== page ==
Updated: February 25, 2008, 2:32 PM ET

AP Photo/Mark Duncan

LeBron James, center, breaks in the new guys, instructing veteran teammates Wally Szczerbiak, left, and Ben Wallace in the Cleveland way. The trio helped the Cavs capture a 109-89 win over the Grizzlies.

Cleveland Newcomers Get Their Feet Planted

CLEVELAND -- As he stripped off his ice bags and got ready to head for the showers, Wally Szczerbiak stuck his head in Kaniel Dickens' locker and asked him where the dirty socks go. Dickens, a D-League call-up in his third day as a Cavalier, informed him of the protocol.

Such is life around the remade Cavs these days; everything seems new. Which made Sunday seem like a giant first date at Quicken Loans Arena, where the crowd and the players themselves were eager to see just how the four imports from the club's deadline-day blockbuster would fit.

The short-term answer was positive as the Cavs smashed the Grizzlies 109-89. But it was hardly a fair litmus test against such a downtrodden opponent.

Nonetheless, there were some hints of how the rebuilt Cavs may look when all the dust settles from the trade that replaced half their active roster.

In the evening's spotlight stood Ben Wallace, the centerpiece of the trade as far as the Cavs are concerned. He started at power forward, the beginning of the Cavs' experiment to play him in what they hope will be a super-charged frontcourt between LeBron James and Zydrunas Ilgauskas.

The results on the first night were mixed. There was no questioning Wallace's energy; on the Cavs' first defensive possession he made a steal that kick-started a fast break. Later he swatted away a Memphis pass that led to an alley-oop from the Cavs' new starting point guard, Delonte West, to James.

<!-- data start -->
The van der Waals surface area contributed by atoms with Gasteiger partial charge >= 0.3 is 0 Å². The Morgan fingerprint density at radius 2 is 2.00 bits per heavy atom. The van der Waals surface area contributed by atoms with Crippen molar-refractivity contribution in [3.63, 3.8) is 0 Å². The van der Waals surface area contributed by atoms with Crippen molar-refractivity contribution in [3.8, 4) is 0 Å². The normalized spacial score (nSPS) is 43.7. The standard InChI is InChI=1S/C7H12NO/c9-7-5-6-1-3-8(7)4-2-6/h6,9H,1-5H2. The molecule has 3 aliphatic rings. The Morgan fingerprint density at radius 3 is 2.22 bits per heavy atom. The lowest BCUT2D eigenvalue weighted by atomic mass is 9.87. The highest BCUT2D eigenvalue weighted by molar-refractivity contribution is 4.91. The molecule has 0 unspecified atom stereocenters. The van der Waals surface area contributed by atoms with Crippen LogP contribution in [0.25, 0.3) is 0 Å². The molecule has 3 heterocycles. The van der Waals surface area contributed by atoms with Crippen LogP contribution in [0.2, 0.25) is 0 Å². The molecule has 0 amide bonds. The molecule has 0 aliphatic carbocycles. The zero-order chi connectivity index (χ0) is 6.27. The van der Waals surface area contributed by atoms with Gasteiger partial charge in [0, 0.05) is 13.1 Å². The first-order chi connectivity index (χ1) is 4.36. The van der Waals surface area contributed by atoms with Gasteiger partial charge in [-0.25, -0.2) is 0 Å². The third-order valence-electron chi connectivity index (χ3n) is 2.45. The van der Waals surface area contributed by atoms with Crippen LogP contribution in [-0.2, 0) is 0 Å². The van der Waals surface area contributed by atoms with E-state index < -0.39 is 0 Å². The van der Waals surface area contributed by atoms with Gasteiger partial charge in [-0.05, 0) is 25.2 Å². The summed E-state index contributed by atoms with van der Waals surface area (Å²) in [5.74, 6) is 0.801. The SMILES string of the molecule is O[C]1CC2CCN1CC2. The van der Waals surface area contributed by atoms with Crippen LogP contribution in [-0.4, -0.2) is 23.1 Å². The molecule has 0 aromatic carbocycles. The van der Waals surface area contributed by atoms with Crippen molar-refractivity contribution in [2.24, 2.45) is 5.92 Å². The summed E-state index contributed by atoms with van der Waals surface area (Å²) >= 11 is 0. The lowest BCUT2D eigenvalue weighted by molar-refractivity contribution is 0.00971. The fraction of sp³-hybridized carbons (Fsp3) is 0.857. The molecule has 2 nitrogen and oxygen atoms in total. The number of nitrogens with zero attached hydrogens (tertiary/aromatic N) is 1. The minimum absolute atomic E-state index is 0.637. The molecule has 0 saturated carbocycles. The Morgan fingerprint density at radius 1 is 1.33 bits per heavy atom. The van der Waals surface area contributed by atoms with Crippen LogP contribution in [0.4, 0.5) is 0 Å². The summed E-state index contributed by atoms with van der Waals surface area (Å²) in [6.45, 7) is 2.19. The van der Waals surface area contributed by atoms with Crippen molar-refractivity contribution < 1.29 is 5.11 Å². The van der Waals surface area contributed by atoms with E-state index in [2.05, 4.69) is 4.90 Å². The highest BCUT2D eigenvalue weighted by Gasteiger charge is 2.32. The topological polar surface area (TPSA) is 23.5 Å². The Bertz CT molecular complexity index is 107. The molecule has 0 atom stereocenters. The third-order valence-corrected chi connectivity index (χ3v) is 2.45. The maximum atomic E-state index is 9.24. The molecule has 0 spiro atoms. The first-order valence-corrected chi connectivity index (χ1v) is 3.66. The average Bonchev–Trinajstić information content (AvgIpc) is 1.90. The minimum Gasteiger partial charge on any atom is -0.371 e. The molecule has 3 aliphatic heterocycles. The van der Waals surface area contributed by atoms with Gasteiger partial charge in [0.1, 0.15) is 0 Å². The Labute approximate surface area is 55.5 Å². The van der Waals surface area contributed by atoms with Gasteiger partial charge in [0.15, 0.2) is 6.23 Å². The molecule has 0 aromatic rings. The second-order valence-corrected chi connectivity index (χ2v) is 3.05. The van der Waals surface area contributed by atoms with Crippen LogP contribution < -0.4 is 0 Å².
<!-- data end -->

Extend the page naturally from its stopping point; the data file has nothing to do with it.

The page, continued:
In the fourth quarter Wallace got a standing ovation when he forced a rare five-second call after a basket when he denied the inbounds pass with the Cavs up by 17 points. He also had five dunks and tied his season high with 12 points; he found space when James and Ilgauskas were being double-teamed.

Again, that is part of the Cavs' grand plan to integrate him and make him more productive than he was with the Bulls. The idea goes that if opponents leave James (25 points, 11 assists vs. Memphis) or Ilgauskas (22 points, 13 rebounds) in one-on-one situations, then the Cavs will burn the defense. But if Wallace's man leaves him to double-team, Big Ben just might turn into a high-percentage shooting weapon.

"The crowd was great, we didn't get booed tonight, so that was a good feeling for me," Wallace said, making a reference to some unhappy days in Chicago when the fans targeted him with their frustration over a disappointing season.

This after he said earlier about his stay in Chicago: "If someone wants to throw me under the bus, that's fine. I've been there before, I know what it smells like."

"He's rejuvenated," James said after the game, though such a statement is still wildly premature.